Rocky start

BeautyAndThe Beast’s move to the big screen was no fairy tale.

The Star Malaysia - Star2 - - MOVIES - By SU­SAN KING

BEAUTY And The Beast, which opened in the­atres on Nov 23, 1991, is con­sid­ered one of Walt Dis­ney Stu­dio’s great­est an­i­mated films.

Adapted from the clas­sic fairy tale by Linda Woolver­ton, di­rected by Gary Trous­dale and Kirk Wise, and pro­duced by Don Hahn, the mag­i­cal fan­tasy be­came the first an­i­mated film to be nom­i­nated for a best pic­ture Os­car.

Be­sides get­ting stel­lar vo­cal per­for­mances from Paige O’Hara as Belle, Robby Ben­son as the Beast, An­gela Lans­bury as Mrs Potts and Jerry Or­bach as Lu­miere, the film also fea­tured a Broad­way mu­si­cal sen­si­bil­ity thanks to the mem­o­rable score by Howard Ash­man and Alan Menken. The pair won an Os­car for the ti­tle tune and Menken won an­other for orig­i­nal score.

Beauty And The Beast, which earned US$403mil in­ter­na­tion­ally, spawned two made-for-DVD se­quels, a TV spinoff and a lon­grun­ning Broad­way mu­si­cal.

Last week it made its Blu-ray de­but in a two-disc set with sev­eral new doc­u­men­taries.

De­spite its tremen­dous suc­cess, bring­ing Beauty And The Beast to the screen was a rocky un­der­tak­ing. Orig­i­nally, English di­rec­tor Richard Pur­dum was hired to make a darker, non-mu­si­cal ver­sion.

But af­ter see­ing the ini­tial story reels in 1989, Dis­ney chair­man Jef­frey Katzen­berg scrapped the footage and brought the pro­duc­tion team from London to Los An­ge­les.

Even­tu­ally Pur­dum re­signed and first-time fea­ture di­rec­tors Wise and Trous­dale were brought in.

The film was also a race against the clock for Ash­man, who was dy­ing from AIDS. He was able to keep his ill­ness a se­cret for sev­eral months, even­tu­ally suc­cumb­ing at the age of 40 be­fore the film opened.

Sev­eral of those in­volved with the movie re­cently talked about their mem­o­ries of mak­ing it.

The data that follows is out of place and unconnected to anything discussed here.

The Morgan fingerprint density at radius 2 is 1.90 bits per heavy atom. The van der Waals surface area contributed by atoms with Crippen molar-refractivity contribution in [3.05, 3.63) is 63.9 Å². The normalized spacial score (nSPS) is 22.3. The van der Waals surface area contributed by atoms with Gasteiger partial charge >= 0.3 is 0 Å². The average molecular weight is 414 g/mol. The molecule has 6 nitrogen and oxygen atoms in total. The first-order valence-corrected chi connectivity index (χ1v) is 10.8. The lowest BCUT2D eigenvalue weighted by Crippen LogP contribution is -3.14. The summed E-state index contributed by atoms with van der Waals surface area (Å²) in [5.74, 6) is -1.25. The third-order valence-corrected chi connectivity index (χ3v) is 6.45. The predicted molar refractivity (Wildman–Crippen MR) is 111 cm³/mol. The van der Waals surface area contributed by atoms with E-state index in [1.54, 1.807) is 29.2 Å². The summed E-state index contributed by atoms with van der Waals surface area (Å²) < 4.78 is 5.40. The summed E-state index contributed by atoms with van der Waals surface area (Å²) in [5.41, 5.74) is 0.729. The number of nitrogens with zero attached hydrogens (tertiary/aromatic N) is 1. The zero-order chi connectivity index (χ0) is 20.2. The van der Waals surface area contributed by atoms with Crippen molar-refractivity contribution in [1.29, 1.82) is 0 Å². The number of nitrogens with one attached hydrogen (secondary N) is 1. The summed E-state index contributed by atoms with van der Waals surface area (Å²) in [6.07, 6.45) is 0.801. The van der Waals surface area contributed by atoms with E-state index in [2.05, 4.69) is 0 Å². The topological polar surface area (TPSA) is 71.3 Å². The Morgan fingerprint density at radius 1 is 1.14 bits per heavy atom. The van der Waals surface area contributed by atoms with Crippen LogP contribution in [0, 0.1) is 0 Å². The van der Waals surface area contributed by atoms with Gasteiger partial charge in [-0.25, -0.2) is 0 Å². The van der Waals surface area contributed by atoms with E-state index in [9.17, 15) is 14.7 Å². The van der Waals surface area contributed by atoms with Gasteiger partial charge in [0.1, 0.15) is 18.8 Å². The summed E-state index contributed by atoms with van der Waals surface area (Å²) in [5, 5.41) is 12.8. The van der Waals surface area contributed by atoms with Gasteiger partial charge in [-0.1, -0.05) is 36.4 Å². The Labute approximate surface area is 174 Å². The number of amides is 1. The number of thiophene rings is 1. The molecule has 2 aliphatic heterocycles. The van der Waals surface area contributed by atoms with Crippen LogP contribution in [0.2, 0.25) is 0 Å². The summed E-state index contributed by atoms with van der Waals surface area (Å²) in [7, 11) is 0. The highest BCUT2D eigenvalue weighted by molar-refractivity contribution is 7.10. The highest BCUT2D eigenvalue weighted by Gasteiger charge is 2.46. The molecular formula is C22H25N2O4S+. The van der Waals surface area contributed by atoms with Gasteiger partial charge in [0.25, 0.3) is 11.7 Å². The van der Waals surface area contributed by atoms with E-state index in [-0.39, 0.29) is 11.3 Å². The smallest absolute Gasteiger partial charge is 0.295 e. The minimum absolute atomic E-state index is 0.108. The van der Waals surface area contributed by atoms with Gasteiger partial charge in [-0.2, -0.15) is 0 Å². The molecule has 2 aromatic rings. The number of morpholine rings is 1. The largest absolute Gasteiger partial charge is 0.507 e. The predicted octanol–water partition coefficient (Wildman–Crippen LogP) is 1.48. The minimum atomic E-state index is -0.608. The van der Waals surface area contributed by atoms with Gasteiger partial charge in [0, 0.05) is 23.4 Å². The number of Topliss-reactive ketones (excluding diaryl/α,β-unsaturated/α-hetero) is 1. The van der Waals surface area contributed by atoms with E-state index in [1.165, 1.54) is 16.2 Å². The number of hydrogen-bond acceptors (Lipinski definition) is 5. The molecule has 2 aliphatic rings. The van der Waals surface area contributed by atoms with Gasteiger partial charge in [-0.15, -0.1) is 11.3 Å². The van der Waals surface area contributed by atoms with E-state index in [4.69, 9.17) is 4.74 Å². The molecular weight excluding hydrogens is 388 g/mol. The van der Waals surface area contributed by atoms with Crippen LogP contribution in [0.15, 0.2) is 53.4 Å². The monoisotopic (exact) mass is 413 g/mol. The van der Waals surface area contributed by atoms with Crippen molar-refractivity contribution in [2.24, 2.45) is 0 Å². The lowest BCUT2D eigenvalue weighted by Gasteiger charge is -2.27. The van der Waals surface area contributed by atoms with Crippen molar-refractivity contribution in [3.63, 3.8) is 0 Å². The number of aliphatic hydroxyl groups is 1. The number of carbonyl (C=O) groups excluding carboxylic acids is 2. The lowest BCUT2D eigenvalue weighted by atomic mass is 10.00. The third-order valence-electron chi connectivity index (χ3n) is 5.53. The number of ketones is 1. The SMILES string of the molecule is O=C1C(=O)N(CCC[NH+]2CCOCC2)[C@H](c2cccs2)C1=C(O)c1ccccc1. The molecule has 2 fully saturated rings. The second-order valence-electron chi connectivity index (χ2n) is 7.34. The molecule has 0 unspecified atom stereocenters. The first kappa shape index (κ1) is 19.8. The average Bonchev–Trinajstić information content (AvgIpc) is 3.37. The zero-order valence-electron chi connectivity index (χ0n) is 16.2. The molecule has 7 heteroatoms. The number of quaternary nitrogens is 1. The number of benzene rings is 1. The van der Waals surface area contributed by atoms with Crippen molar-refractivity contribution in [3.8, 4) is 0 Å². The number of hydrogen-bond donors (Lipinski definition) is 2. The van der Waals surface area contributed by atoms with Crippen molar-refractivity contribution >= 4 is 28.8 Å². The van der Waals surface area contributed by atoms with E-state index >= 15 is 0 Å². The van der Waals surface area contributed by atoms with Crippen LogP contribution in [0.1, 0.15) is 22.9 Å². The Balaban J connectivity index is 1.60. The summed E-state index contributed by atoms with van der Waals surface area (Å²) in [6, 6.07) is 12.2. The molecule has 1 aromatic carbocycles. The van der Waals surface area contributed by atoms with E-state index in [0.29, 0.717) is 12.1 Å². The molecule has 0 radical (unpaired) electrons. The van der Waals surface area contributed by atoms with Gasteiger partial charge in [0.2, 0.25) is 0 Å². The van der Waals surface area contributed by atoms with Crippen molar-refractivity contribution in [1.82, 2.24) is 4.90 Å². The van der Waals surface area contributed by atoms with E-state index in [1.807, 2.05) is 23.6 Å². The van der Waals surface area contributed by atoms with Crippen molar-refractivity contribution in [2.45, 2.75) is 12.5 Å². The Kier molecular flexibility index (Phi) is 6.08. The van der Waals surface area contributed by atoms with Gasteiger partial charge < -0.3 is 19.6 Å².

Don Hahn

(pro­ducer) We ate up a lot of time and money at the be­gin­ning, and once we pulled it back to LA and Kirk and Gary started work­ing on it, it went in­cred­i­bly fast.

It was a time where we didn’t spend a lot of money be­cause there was no guar­an­teed box of­fice. We were just hop­ing, if we were re­ally lucky, to live up to Lit­tle Mer­maid.

Glen Keane


The biggest is­sue to me was how the au­di­ence was go­ing to re­ally be­lieve that Belle falls in love with the Beast. We didn’t have that moment un­til we were about six months from be­ing done.

Howard Ash­man wrote a song, Some­thing There. It was this moment when the Beast ac­tu­ally

(an­i­ma­tor of the

One of the ini­tial prob­lems an­i­ma­tors of en­coun­tered was in cre­at­ing a be­liev­able scene in which Belle falls for the Beast. does some­thing very un­selfish and is sen­si­tive to what Belle loves, which is read­ing. He gives her a li­brary as a gift.

As soon as that hap­pened, sud­denly Belle could re­ally fall for this guy and the whole movie turned ... You’d never know it from watch­ing the film, but if you took that moment out, the film wouldn’t work.

Linda Woolver­ton


I was hired to write a draft (for) a non-mu­si­cal. In the mid­dle of our process, Lit­tle Mer­maid pre­miered and that changed ev­ery­thing – the con­cept of the Broad­way mu­si­cal brought to an­i­ma­tion by

(screen- Howard and Alan. Howard and I just clicked.

At the time, Howard was sick and he didn’t tell any­one. I think the rea­son he didn’t write the book him­self was be­cause he was sick.

In a ho­tel room in Fishkill, New York, Howard and I pretty much con­jured up this ver­sion of Beauty And The Beast. Howard and I never clashed. I was his stu­dent. He taught me ev­ery­thing I know about mu­si­cals.

An­gela Lans­bury

Mrs Potts)

When I first heard the song Beauty And The Beast, it was at the study of my house here in

(voice of

Paige O’Hara

(voice of Belle) Robby Ben­son (voice of Beast) and I recorded to­gether, which was great. They would shoot us and the an­i­ma­tors would use those videos (to cre­ate the char­ac­ter). That is why it was so re­al­is­tic.

Be­fore I was cast, some of the draw­ings of Belle were too per­fect. She was just too beau­ti­ful, too per­fect and un­touch­able. Then they started to change their minds. They said, ‘ OK. We are mak­ing her an in­tel­lec­tual now. She’s a lit­tle odd. Let’s change it up a lit­tle bit and make her more at­tain­able and more iden­ti­fi­able to lit­tle girls.’

You would be amazed at the amount of mail I’ve got­ten over the years about her be­ing a book­worm, but also hav­ing brown hair and brown eyes. Lit­tle girls had never seen a Dis­ney princess with brown eyes. — Los An­ge­les Times/ McClatchy-Tribune In­for­ma­tion Ser­vices

Some­thing there: AndTheBeast


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